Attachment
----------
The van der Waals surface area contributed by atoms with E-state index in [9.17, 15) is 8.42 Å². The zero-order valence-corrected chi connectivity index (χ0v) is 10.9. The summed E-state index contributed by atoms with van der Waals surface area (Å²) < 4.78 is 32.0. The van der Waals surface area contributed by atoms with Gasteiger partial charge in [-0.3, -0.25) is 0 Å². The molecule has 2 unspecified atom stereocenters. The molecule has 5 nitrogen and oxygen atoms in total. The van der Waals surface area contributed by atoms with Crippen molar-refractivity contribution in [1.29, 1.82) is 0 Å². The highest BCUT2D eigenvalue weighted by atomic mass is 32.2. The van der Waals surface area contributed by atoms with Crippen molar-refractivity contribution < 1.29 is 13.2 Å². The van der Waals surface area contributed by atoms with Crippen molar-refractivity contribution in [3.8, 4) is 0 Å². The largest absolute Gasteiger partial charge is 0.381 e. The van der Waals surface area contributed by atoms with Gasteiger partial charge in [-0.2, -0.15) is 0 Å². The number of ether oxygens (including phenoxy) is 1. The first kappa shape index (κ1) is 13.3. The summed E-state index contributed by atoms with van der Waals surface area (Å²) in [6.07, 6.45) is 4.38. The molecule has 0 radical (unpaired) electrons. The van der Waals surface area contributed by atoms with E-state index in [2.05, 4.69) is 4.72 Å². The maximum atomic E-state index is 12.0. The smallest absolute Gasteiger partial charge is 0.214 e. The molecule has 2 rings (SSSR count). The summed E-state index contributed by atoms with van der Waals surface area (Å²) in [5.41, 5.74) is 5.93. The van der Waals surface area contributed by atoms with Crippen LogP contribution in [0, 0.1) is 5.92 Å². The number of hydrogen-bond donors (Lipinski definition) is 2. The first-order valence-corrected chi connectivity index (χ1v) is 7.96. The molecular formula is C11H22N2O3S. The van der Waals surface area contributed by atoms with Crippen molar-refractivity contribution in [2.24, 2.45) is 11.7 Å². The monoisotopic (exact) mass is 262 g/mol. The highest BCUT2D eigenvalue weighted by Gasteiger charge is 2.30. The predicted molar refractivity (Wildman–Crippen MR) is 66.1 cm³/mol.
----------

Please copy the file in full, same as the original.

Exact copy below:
The van der Waals surface area contributed by atoms with E-state index in [9.17, 15) is 8.42 Å². The zero-order valence-corrected chi connectivity index (χ0v) is 10.9. The summed E-state index contributed by atoms with van der Waals surface area (Å²) < 4.78 is 32.0. The van der Waals surface area contributed by atoms with Gasteiger partial charge in [-0.3, -0.25) is 0 Å². The molecule has 2 unspecified atom stereocenters. The molecule has 5 nitrogen and oxygen atoms in total. The van der Waals surface area contributed by atoms with Crippen molar-refractivity contribution in [1.29, 1.82) is 0 Å². The highest BCUT2D eigenvalue weighted by atomic mass is 32.2. The van der Waals surface area contributed by atoms with Crippen molar-refractivity contribution < 1.29 is 13.2 Å². The van der Waals surface area contributed by atoms with Crippen molar-refractivity contribution in [3.8, 4) is 0 Å². The largest absolute Gasteiger partial charge is 0.381 e. The van der Waals surface area contributed by atoms with Gasteiger partial charge in [-0.2, -0.15) is 0 Å². The number of ether oxygens (including phenoxy) is 1. The first kappa shape index (κ1) is 13.3. The summed E-state index contributed by atoms with van der Waals surface area (Å²) in [6.07, 6.45) is 4.38. The molecule has 0 radical (unpaired) electrons. The van der Waals surface area contributed by atoms with E-state index in [2.05, 4.69) is 4.72 Å². The maximum atomic E-state index is 12.0. The smallest absolute Gasteiger partial charge is 0.214 e. The molecule has 2 rings (SSSR count). The summed E-state index contributed by atoms with van der Waals surface area (Å²) in [5.41, 5.74) is 5.93. The van der Waals surface area contributed by atoms with Crippen LogP contribution in [0, 0.1) is 5.92 Å². The number of hydrogen-bond donors (Lipinski definition) is 2. The first-order valence-corrected chi connectivity index (χ1v) is 7.96. The molecular formula is C11H22N2O3S. The van der Waals surface area contributed by atoms with Crippen molar-refractivity contribution in [2.24, 2.45) is 11.7 Å². The monoisotopic (exact) mass is 262 g/mol. The highest BCUT2D eigenvalue weighted by Gasteiger charge is 2.30. The predicted molar refractivity (Wildman–Crippen MR) is 66.1 cm³/mol.